How companies are using IoT today

Johnson Controls makes building-automation solutions, enabling customers to fine-tune energy use, lowering costs and achieving sustainability goals. The company built out its connected platform in the cloud with the Microsoft Azure IoT Suite to be able to aggregate, manage, and make sense of the torrent of facility data it receives. Through its Smart Connected Chillers initiative, Johnson Controls was able to identify a problem with a customer’s chiller plant, take corrective action, and prevent unplanned downtime that would have cost the customer $300,000 an hour.

IoT can also enable new business models. Adobe used to run its business with one-time software sales, but the company pivoted to online subscription sales as part of its drive to create a digital business, according to Forbes. While the move seemed risky at the time (and initially hurt revenue), Adobe’s prescient move has enabled it to dominate digital marketing, creative services, and document management. Now, of course, the software industry is predominantly Software as a Service (SaaS). Adobe is building on its success by pushing even deeper into analytics. The Adobe Experience Cloud uses Microsoft Azure and Microsoft Dynamics 365 to provide businesses with a 360-degree customer view and the tools to create, deliver, and manage digital experiences and a globally scalable cloud platform.

When connections with customers are constant and always adding value—everyone wins.

Think about IoT as a business enabler

It’s helpful to constantly stress to your team that IoT is a new way to enable a business strategically. IoT isn’t a bolt-on series of technology applications to incrementally optimize what you have. That may seem at odds with the prevailing wisdom to optimize current services. Yes, organizations should seek efficiencies, but only after they have considered where the business is headed, how things need to change to support targeted growth, and whether current processes can be improved or need to be totally transformed. In the case of Johnson Controls, service optimization is a core part of the company’s value proposition to its customers.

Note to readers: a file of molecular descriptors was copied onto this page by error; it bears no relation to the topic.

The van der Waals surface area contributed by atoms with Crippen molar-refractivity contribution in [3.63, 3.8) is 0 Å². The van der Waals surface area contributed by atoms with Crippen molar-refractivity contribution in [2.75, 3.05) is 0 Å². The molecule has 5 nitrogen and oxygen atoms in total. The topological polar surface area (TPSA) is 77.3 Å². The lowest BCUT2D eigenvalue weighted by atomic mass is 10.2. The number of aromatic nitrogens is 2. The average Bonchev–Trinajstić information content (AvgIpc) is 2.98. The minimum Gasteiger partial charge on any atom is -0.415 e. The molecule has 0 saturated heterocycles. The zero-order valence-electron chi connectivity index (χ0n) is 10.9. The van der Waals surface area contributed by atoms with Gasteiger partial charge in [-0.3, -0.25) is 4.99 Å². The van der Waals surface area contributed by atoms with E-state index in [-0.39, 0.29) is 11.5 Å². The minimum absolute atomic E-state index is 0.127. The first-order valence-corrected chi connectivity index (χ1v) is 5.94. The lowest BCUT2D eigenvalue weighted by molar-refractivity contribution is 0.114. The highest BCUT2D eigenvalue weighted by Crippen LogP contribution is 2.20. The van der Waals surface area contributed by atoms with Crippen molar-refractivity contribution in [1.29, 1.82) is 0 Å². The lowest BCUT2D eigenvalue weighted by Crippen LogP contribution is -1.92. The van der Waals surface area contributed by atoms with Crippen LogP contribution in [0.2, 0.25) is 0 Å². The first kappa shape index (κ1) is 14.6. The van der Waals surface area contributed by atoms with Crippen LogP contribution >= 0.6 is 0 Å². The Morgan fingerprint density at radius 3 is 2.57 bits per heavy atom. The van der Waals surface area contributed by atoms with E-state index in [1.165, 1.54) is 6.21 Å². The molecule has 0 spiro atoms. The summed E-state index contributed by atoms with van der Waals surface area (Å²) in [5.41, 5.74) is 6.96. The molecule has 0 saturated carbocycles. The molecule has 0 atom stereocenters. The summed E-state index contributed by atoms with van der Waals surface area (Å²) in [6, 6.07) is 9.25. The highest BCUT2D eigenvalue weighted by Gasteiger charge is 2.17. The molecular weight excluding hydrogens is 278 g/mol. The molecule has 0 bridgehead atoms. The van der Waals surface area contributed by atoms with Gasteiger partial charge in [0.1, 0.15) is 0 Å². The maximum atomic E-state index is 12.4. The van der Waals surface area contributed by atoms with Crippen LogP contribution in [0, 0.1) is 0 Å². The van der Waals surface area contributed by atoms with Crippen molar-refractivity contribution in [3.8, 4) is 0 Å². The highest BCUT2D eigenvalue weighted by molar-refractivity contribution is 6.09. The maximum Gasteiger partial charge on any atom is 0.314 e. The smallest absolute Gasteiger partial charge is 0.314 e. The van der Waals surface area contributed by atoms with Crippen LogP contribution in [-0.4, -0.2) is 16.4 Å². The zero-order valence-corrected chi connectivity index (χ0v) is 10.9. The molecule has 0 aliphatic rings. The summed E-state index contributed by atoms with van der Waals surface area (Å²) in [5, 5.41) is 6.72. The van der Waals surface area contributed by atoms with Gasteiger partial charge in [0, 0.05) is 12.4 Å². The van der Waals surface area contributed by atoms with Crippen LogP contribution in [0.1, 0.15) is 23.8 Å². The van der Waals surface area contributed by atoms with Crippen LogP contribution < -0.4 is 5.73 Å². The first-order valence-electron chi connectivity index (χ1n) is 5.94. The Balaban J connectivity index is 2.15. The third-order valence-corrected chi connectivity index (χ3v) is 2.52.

Yes, IoT can reinvent your business. And yes, constant, restless innovation can be expected until IoT is fully embedded in your business in a way that’s organic and self-sustaining. Adobe has used its digital platform to extend further and further into its customers’ businesses, providing value they can measure.

If you haven’t started with IoT, now is the right time, because your competitors are grappling with these very issues and creating smart strategies to play the IoT long game. Disruption is here and will only get more pronounced as platform leaders rocket ahead.

As you plan your journey with IoT, there’s help. In forthcoming blogs, we’ll be looking at:

  • Building a business case for IoT—Why this is the moment to be thinking about IoT and developing a solid business case to capture market opportunity and future-proof your organization.
  • Paving the way for IoT—Understanding and addressing what gaps need to be overcome to achieve IoT’s promise.
  • Becoming an IoT leader now—It’s simpler than you think to start with IoT. You can use what you have and SaaS-ify your approach with technology that makes it easy to connect, monitor, and manage your IoT assets at scale.

Need inspiration? Watch this short video to hear insights from IoT leaders Henrik Fløe of Grundfos, Doug Weber from Rockwell Automation, Michael MacKenzie from Schneider Electric, and Alasdair Monk of The Weir Group.